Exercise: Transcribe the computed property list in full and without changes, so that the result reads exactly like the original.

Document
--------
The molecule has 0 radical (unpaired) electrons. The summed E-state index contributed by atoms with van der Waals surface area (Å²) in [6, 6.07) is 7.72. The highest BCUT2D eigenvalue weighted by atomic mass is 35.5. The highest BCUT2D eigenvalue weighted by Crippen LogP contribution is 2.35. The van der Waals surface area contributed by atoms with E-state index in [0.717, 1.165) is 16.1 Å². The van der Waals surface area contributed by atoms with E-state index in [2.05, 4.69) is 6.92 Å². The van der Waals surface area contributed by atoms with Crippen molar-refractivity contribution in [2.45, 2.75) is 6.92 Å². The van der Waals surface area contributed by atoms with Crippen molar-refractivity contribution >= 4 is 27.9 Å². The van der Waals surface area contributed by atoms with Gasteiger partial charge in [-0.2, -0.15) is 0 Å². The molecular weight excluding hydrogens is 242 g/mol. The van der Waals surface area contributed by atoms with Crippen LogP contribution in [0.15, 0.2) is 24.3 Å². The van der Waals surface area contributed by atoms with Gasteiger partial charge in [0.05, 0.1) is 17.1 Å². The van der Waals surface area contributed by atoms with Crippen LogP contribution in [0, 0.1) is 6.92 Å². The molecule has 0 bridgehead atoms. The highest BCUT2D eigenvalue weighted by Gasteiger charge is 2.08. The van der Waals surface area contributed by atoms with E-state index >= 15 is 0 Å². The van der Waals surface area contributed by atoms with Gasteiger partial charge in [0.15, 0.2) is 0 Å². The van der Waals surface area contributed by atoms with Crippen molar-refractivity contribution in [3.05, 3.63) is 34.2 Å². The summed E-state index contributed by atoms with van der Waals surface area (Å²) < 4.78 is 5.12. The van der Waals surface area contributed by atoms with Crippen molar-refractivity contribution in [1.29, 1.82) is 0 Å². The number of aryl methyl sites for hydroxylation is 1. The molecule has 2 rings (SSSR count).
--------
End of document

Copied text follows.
The molecule has 0 radical (unpaired) electrons. The summed E-state index contributed by atoms with van der Waals surface area (Å²) in [6, 6.07) is 7.72. The highest BCUT2D eigenvalue weighted by atomic mass is 35.5. The highest BCUT2D eigenvalue weighted by Crippen LogP contribution is 2.35. The van der Waals surface area contributed by atoms with E-state index in [0.717, 1.165) is 16.1 Å². The van der Waals surface area contributed by atoms with E-state index in [2.05, 4.69) is 6.92 Å². The van der Waals surface area contributed by atoms with Crippen molar-refractivity contribution in [2.45, 2.75) is 6.92 Å². The van der Waals surface area contributed by atoms with Crippen molar-refractivity contribution >= 4 is 27.9 Å². The van der Waals surface area contributed by atoms with Gasteiger partial charge in [-0.2, -0.15) is 0 Å². The molecular weight excluding hydrogens is 242 g/mol. The van der Waals surface area contributed by atoms with Crippen LogP contribution in [0.15, 0.2) is 24.3 Å². The van der Waals surface area contributed by atoms with Gasteiger partial charge in [0.05, 0.1) is 17.1 Å². The van der Waals surface area contributed by atoms with Crippen LogP contribution in [0, 0.1) is 6.92 Å². The molecule has 0 bridgehead atoms. The highest BCUT2D eigenvalue weighted by Gasteiger charge is 2.08. The van der Waals surface area contributed by atoms with E-state index >= 15 is 0 Å². The van der Waals surface area contributed by atoms with Gasteiger partial charge in [0.15, 0.2) is 0 Å². The van der Waals surface area contributed by atoms with Crippen molar-refractivity contribution in [3.05, 3.63) is 34.2 Å². The summed E-state index contributed by atoms with van der Waals surface area (Å²) < 4.78 is 5.12. The van der Waals surface area contributed by atoms with Crippen molar-refractivity contribution in [1.29, 1.82) is 0 Å². The number of aryl methyl sites for hydroxylation is 1. The molecule has 2 rings (SSSR count).